We ourselves are struggling with how to divide our resources. Do we move all of our resources to our Hope Gardens Family Center or keep all of the resources at our downtown URM emergency response? Do we let public officials cry out Housing First only, move all resources to provide permanent supportive housing for the 20% of people experiencing homelessness who are the most chronically homeless and away from the 80% who are episodically experiencing homelessness or who are experiencing homelessness for the first time?
It may be an easy public policy decision to move all of the resources to Housing First only, but when you are on the ground, facing a tsunami of families with children, including one little 4 year old guy named Dorian, who is struggling with a terminal illness, it is a bit more difficult to make the decision to close the shelters/emergency responses down and move the resources to building only a few permanent housing units compared to the vast need. It is like picking a few drowning victims out of an ocean full of need.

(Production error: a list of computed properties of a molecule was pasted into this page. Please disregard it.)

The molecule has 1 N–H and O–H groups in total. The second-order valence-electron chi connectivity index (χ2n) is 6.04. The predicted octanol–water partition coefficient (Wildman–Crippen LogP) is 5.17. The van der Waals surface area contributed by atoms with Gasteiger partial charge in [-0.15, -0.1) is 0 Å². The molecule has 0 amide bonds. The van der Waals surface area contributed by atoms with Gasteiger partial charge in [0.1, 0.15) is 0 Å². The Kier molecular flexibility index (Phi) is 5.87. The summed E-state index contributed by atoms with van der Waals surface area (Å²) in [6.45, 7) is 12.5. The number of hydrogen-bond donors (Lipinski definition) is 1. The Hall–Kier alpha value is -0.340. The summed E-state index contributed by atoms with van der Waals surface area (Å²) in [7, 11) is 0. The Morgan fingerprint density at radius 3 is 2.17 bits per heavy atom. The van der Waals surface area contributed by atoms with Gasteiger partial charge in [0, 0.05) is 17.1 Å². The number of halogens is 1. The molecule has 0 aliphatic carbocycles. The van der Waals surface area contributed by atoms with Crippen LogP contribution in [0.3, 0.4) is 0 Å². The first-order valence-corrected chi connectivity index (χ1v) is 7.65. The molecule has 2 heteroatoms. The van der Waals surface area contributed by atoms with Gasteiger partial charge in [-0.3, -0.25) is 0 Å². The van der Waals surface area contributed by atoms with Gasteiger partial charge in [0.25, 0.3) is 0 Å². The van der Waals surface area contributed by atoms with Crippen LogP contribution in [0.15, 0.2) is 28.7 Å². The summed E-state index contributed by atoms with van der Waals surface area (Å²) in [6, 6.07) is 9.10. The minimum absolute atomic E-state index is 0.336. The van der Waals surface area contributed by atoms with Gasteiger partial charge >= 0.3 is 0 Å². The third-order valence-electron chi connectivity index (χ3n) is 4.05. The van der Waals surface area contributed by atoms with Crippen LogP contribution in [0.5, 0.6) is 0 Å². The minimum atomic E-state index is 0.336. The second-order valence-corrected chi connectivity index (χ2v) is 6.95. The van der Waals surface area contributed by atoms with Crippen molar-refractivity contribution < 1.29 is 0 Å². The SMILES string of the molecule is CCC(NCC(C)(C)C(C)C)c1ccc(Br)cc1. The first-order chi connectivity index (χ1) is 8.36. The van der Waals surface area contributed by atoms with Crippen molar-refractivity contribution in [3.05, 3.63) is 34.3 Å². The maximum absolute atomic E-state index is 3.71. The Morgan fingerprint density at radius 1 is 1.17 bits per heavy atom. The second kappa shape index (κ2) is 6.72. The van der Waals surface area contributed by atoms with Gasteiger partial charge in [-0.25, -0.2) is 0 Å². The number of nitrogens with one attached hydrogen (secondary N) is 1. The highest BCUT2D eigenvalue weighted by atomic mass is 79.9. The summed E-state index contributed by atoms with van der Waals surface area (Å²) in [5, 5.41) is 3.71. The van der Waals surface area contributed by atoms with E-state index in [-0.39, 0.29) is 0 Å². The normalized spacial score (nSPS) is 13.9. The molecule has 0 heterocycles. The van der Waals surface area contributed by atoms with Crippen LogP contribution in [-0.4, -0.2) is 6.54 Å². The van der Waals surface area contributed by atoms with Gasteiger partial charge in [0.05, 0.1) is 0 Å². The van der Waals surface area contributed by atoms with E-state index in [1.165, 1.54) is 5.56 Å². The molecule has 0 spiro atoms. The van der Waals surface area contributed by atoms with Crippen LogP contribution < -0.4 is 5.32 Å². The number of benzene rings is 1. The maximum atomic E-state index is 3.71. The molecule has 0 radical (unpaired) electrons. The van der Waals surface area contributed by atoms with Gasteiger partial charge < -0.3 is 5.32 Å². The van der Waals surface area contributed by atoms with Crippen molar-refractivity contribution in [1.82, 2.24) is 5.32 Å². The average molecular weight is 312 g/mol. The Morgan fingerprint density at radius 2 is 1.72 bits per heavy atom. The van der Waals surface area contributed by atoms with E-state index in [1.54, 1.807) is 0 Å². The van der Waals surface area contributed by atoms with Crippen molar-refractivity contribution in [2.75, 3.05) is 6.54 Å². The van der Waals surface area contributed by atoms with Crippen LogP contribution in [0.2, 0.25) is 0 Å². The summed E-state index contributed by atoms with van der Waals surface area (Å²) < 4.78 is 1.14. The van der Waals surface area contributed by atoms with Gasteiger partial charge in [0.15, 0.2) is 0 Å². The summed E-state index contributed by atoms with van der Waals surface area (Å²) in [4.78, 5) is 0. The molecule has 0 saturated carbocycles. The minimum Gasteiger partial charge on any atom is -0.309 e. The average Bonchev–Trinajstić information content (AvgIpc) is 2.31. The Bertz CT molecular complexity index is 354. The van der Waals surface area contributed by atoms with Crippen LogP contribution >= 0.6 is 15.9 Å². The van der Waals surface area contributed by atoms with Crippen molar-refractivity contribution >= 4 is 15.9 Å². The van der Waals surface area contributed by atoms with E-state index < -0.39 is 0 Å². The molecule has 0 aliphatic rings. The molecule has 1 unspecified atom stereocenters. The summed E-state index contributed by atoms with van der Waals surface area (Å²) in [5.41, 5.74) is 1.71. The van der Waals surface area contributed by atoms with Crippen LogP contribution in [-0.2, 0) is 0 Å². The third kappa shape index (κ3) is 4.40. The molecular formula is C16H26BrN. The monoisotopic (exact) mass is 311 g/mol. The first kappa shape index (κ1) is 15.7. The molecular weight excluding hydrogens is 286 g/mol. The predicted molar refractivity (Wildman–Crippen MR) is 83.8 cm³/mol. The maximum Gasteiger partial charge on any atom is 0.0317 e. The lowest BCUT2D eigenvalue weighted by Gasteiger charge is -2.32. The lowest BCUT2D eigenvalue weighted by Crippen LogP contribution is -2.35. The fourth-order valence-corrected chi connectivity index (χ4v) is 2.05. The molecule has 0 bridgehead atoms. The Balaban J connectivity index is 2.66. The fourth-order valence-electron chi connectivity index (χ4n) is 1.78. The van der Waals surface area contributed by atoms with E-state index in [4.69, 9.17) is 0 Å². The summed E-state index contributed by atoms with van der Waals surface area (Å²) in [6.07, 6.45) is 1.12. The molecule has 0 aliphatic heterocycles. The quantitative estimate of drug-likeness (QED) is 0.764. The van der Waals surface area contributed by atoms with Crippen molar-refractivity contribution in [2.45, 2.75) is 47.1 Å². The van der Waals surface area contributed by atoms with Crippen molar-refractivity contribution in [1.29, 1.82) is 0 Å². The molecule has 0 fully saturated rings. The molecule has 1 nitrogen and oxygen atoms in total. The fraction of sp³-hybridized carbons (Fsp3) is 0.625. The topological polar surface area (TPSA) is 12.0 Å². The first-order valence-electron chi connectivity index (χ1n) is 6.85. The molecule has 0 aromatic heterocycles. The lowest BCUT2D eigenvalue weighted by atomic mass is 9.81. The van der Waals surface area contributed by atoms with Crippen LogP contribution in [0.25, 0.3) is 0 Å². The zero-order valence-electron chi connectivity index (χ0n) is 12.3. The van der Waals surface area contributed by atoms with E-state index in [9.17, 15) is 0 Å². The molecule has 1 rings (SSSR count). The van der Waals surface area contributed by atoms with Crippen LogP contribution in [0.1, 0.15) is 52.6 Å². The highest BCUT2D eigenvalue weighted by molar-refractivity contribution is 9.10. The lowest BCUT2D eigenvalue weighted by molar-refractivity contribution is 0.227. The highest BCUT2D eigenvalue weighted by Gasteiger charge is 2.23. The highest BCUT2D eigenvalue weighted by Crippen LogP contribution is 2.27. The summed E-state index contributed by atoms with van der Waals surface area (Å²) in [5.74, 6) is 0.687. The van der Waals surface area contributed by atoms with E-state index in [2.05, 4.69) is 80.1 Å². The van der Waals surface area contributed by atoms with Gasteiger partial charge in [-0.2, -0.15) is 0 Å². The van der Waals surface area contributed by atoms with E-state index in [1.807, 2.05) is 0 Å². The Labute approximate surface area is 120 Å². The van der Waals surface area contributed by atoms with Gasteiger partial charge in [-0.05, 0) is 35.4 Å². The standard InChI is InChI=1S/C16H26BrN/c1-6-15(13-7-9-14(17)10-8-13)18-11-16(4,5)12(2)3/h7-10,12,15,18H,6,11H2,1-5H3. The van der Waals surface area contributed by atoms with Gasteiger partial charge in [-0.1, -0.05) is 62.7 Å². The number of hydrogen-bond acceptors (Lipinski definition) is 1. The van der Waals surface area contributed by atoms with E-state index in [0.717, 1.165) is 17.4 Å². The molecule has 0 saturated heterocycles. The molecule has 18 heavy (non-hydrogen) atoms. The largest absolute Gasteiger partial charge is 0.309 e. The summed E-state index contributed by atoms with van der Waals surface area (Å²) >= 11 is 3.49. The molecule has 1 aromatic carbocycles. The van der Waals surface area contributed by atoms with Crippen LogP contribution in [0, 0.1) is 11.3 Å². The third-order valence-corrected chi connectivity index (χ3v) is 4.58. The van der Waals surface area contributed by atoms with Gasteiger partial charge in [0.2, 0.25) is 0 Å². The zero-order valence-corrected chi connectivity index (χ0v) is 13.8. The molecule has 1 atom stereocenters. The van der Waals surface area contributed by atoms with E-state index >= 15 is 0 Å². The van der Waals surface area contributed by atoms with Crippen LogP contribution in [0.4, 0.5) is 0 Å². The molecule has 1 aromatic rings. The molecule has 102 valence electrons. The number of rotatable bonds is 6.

If the full truth be known, in that 80% of people experiencing homelessness, there are many who, if their needs go unmet and they are denied emergency services, will in fact end up as the chronic homeless people of tomorrow. Studies show that the adults experiencing chronic homelessness today were the children who experienced homelessness and poverty a generation ago. They were sick twice as often, their self-esteem was hurt, they fell behind in school, they were in and out of foster care, and they became our chronically homeless people. That means that our children today experiencing homelessness will be our chronic homeless adults of the future, unless we quit the either/or approach and take a common sense, aggressive Both And approach like Union Rescue Mission’s own You Are The Mission 10 Step Initiative to end homelessness.
As Columbia, South Carolina realized, you can’t turn your back on the multitudes to help a few, but I believe that unlike Columbia, our decision needs to be to step up and provide the much needed help of permanent supportive housing for the few, while still doing everything we can to address the needs of many, and not let one precious human being experience the brutality of life on the streets.
To read more about this subject, check out this article by Ralph Da Costa Nunez, “One Size Does Not Fit All”
As always, I welcome and appreciate your feedback.